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Evaluating Player Contracts

ATLANTA, GA - FEBRUARY 27:  Dustin Byfuglien #33 of the Atlanta Thrashers takes a shot on goal past Carl Gunnarsson #36 of the Toronto Maple Leafs at Philips Arena on February 27, 2011 in Atlanta, Georgia.  (Photo by Kevin C. Cox/Getty Images)
ATLANTA, GA - FEBRUARY 27: Dustin Byfuglien #33 of the Atlanta Thrashers takes a shot on goal past Carl Gunnarsson #36 of the Toronto Maple Leafs at Philips Arena on February 27, 2011 in Atlanta, Georgia. (Photo by Kevin C. Cox/Getty Images)
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While discussing Dustin Byfuglien’s contract recently, a question from fat_daddyo came up about how to "measure GVT (and by extension marginal wins) against salary/cap hit and see if a particular player is playing up to their contract."

My initial response was to use GVS: Goals-Versus-Salary, for which the formula is:

GVT – 3 x (CAP – 0.5)

Why 0.5?  Because that’s what a replacement-level player gets
Why 3?  Because average GVT for a team is 120, and there’s roughly $40M to play with

We first came up with it in August 2009 over at Hockey Prospectus to provide us, at a squint, a rough idea of who was providing good value for the dollar, and by extension which teams were managing their cap well. 

Due to its association with GVT, it can also be used to measure roughly how much certain contracts are costing their teams in goals, and by extension in wins.  Since then we’ve used it to evaluate trades and free agent signings.

Also, for those who are interested, about a year after the original article we published some conclusions on how to build a team in the salary cap era.

In anticipation of further questions, let me quickly hit on five of the most common concerns.

1.    GVS Penalizes Elite Players

If you were to assemble a team composed of players with the best GVS, you would probably not have a very competitive team, despite your efficiency.  You’d probably have a collection of lower-paid bargain players, and lots of cap space to spare.  You’re better off filling that cap space with superior players that are higher paid, but are also less efficient uses of dollars.

In fact, if you were to have a team without any replacement-level players (that’s highly unlikely), you’re obviously better off with a single star making $6.0 million than two 2nd-tier players making $3.0 million apiece, since he would take up less roster space.

To put it simply, in order to be competitive you can certainly afford to be as efficient as possible with your supporting cast, but pinching pennies with your star players isn’t practical.  Therefore, when looking at GVS, try to avoid comparing apples to oranges.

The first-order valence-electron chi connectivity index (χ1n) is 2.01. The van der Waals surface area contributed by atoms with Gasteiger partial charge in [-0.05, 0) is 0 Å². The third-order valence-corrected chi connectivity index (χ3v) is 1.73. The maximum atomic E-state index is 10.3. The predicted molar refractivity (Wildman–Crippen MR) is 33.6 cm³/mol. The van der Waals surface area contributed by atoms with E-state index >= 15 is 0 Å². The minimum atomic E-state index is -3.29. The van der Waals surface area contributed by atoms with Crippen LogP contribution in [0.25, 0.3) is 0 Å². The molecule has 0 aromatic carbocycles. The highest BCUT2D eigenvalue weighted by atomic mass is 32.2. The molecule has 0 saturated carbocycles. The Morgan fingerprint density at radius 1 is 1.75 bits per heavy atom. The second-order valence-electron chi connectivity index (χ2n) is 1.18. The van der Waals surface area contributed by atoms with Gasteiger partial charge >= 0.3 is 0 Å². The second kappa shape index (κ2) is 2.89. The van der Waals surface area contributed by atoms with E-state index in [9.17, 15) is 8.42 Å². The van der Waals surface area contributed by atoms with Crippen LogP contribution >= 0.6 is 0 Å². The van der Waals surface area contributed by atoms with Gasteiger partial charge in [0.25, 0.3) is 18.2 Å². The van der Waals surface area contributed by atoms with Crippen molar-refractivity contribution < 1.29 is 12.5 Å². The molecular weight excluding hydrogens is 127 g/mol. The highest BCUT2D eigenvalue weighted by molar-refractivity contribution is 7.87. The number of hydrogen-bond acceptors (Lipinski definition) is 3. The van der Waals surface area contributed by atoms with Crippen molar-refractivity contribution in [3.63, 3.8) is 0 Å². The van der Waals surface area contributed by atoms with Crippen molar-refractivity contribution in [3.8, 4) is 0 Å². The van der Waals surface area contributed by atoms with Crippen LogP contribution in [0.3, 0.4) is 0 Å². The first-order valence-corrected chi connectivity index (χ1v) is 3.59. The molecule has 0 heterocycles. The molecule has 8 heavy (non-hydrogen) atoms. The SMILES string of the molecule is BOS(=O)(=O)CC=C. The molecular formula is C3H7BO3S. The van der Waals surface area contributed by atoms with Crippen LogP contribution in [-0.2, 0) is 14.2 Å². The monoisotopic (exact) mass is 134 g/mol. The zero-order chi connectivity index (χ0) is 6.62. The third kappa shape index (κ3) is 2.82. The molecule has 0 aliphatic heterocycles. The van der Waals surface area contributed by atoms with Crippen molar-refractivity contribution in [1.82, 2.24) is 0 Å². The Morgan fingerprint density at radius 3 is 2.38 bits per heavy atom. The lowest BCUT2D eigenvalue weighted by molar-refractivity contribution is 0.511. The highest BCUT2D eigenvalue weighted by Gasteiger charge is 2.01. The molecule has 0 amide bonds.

2.    Cap Hit vs Salary

Some people don’t consider cap hit to be the appropriate choice for this calculation, for instance Nashville Predators fan Sam Page

"For a team that regularly spends up to the salary cap, the cap hit determines a player's value to the team.  A player's worth is determined by what else his cap hit could be used towards.  For a team constrained by an internal budget, though, the concern is what else the actual money paid could be put towards."

It’s easy enough to change the formula to look at salary instead of cap hit when looking internally at a team that is constrained by an internal budget, like the Nashville Predators.  In almost every case you’re probably just splitting hairs, but it’s still the correct thing to do when comparing Nashville Player A to Nashville Player B.

On the other hand, the moment you’re evaluating a player’s value within the context of the league as a whole, or between several different teams, it’s probably best to use the more common limiting resource, which will generally be cap hit, not salary.

3.    What about the Cap Floor?

We often get questions about why we haven’t factored in the cap floor.  The answer is simple:  it really doesn’t matter.  Wade Redden and Sheldon Souray don’t become more valuable to a team near the cap floor just because they’re overpaid. 

If you’re spending below the cap floor and you need to acquire a player to get over, you still want to get the best bang for the buck.  The calculation is identical.

4.    Different Types of Contracts: ELC, RFA, UFA

The average GVS is going to be different depending on whether the player is a free agent (restricted or unrestricted), or on an entry-level contract.  You can expect certain discounts, and we’re soon to publish a study quantifying the average extent of those discounts.  In the mean time take our earlier advice and avoid comparing apples to oranges.

5.    Are there other ways?  Yes: PCValue

To double-check a GVT-based calculation, you can use Alan Ryder’s Player Contributions, which is a bit more precise especially with defensive contributions.  The formula is:

PCValue = PC x $56,800 – CAPHIT

The only problem with PCValue is that it’s only available in Alan’s off-season report, but it’s still useful for finding the types of players that are unfairly penalized by GVS.

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Given the infancy of the salary cap era, and the subsequent lack of maturity in our analysis of it, it’s a great time to ask questions and present alternatives, so please be generous with your comments.  And thanks for reading.